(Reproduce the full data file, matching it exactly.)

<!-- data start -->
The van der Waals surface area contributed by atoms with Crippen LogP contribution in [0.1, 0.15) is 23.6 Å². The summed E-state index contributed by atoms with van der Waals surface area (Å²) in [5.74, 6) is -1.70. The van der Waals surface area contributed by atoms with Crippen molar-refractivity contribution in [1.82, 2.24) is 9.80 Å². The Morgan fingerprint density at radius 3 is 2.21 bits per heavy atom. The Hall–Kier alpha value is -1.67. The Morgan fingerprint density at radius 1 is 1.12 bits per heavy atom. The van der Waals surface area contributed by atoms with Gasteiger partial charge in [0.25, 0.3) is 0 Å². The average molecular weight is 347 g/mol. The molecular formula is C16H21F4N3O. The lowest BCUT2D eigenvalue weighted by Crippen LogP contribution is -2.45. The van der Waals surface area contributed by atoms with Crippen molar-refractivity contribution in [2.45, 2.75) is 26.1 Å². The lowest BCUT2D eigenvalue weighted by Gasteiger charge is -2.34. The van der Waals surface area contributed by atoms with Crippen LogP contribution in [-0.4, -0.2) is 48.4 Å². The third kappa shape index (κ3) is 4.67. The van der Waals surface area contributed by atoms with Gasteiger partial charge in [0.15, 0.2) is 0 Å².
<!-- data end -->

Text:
The van der Waals surface area contributed by atoms with Crippen LogP contribution in [0.1, 0.15) is 23.6 Å². The summed E-state index contributed by atoms with van der Waals surface area (Å²) in [5.74, 6) is -1.70. The van der Waals surface area contributed by atoms with Crippen molar-refractivity contribution in [1.82, 2.24) is 9.80 Å². The Morgan fingerprint density at radius 3 is 2.21 bits per heavy atom. The Hall–Kier alpha value is -1.67. The Morgan fingerprint density at radius 1 is 1.12 bits per heavy atom. The van der Waals surface area contributed by atoms with Gasteiger partial charge in [0.25, 0.3) is 0 Å². The average molecular weight is 347 g/mol. The molecular formula is C16H21F4N3O. The lowest BCUT2D eigenvalue weighted by Crippen LogP contribution is -2.45. The van der Waals surface area contributed by atoms with Crippen molar-refractivity contribution in [2.45, 2.75) is 26.1 Å². The lowest BCUT2D eigenvalue weighted by Gasteiger charge is -2.34. The van der Waals surface area contributed by atoms with Crippen LogP contribution in [-0.4, -0.2) is 48.4 Å². The third kappa shape index (κ3) is 4.67. The van der Waals surface area contributed by atoms with Gasteiger partial charge in [0.15, 0.2) is 0 Å².